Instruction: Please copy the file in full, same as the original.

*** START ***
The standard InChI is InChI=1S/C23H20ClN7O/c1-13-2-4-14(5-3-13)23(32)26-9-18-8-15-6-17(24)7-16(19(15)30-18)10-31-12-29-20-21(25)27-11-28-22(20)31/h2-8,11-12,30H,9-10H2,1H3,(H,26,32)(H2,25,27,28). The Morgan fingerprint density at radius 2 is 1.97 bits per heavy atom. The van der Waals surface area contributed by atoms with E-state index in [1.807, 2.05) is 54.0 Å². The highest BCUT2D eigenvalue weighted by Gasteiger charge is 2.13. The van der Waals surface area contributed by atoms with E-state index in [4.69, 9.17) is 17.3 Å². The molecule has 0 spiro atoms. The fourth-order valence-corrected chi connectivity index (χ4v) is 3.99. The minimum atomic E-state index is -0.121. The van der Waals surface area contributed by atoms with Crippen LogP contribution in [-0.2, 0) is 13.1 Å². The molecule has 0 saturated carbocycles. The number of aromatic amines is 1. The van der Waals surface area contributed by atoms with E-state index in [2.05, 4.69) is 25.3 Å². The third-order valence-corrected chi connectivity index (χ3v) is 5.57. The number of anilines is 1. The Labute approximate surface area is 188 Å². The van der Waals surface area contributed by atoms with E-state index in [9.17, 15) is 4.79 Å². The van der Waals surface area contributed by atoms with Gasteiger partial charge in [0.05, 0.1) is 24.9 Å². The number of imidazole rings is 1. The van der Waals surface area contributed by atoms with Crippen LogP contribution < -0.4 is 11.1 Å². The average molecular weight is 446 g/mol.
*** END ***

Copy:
The standard InChI is InChI=1S/C23H20ClN7O/c1-13-2-4-14(5-3-13)23(32)26-9-18-8-15-6-17(24)7-16(19(15)30-18)10-31-12-29-20-21(25)27-11-28-22(20)31/h2-8,11-12,30H,9-10H2,1H3,(H,26,32)(H2,25,27,28). The Morgan fingerprint density at radius 2 is 1.97 bits per heavy atom. The van der Waals surface area contributed by atoms with E-state index in [1.807, 2.05) is 54.0 Å². The highest BCUT2D eigenvalue weighted by Gasteiger charge is 2.13. The van der Waals surface area contributed by atoms with E-state index in [4.69, 9.17) is 17.3 Å². The molecule has 0 spiro atoms. The fourth-order valence-corrected chi connectivity index (χ4v) is 3.99. The minimum atomic E-state index is -0.121. The van der Waals surface area contributed by atoms with Crippen LogP contribution in [-0.2, 0) is 13.1 Å². The molecule has 0 saturated carbocycles. The number of aromatic amines is 1. The van der Waals surface area contributed by atoms with E-state index in [2.05, 4.69) is 25.3 Å². The third-order valence-corrected chi connectivity index (χ3v) is 5.57. The number of anilines is 1. The Labute approximate surface area is 188 Å². The van der Waals surface area contributed by atoms with E-state index in [9.17, 15) is 4.79 Å². The van der Waals surface area contributed by atoms with Gasteiger partial charge in [0.05, 0.1) is 24.9 Å². The number of imidazole rings is 1. The van der Waals surface area contributed by atoms with Crippen LogP contribution < -0.4 is 11.1 Å². The average molecular weight is 446 g/mol.